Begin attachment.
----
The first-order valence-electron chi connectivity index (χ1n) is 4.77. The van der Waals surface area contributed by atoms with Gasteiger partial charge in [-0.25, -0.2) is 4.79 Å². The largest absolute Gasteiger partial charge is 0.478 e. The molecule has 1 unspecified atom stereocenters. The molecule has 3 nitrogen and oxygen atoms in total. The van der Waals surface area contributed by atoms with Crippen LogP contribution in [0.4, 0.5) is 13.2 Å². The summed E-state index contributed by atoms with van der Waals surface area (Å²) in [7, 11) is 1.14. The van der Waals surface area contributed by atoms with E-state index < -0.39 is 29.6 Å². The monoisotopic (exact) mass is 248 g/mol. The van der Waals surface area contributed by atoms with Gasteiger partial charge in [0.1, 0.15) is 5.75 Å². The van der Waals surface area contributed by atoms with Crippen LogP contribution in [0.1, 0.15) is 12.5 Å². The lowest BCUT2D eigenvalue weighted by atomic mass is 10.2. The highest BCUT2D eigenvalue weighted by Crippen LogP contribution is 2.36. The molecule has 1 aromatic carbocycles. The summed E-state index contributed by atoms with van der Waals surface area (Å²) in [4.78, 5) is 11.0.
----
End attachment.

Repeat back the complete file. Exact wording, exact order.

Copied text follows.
The first-order valence-electron chi connectivity index (χ1n) is 4.77. The van der Waals surface area contributed by atoms with Gasteiger partial charge in [-0.25, -0.2) is 4.79 Å². The largest absolute Gasteiger partial charge is 0.478 e. The molecule has 1 unspecified atom stereocenters. The molecule has 3 nitrogen and oxygen atoms in total. The van der Waals surface area contributed by atoms with Crippen LogP contribution in [0.4, 0.5) is 13.2 Å². The summed E-state index contributed by atoms with van der Waals surface area (Å²) in [7, 11) is 1.14. The van der Waals surface area contributed by atoms with E-state index < -0.39 is 29.6 Å². The monoisotopic (exact) mass is 248 g/mol. The van der Waals surface area contributed by atoms with Gasteiger partial charge in [0.1, 0.15) is 5.75 Å². The van der Waals surface area contributed by atoms with Crippen LogP contribution in [0.1, 0.15) is 12.5 Å². The lowest BCUT2D eigenvalue weighted by atomic mass is 10.2. The highest BCUT2D eigenvalue weighted by Crippen LogP contribution is 2.36. The molecule has 1 aromatic carbocycles. The summed E-state index contributed by atoms with van der Waals surface area (Å²) in [4.78, 5) is 11.0.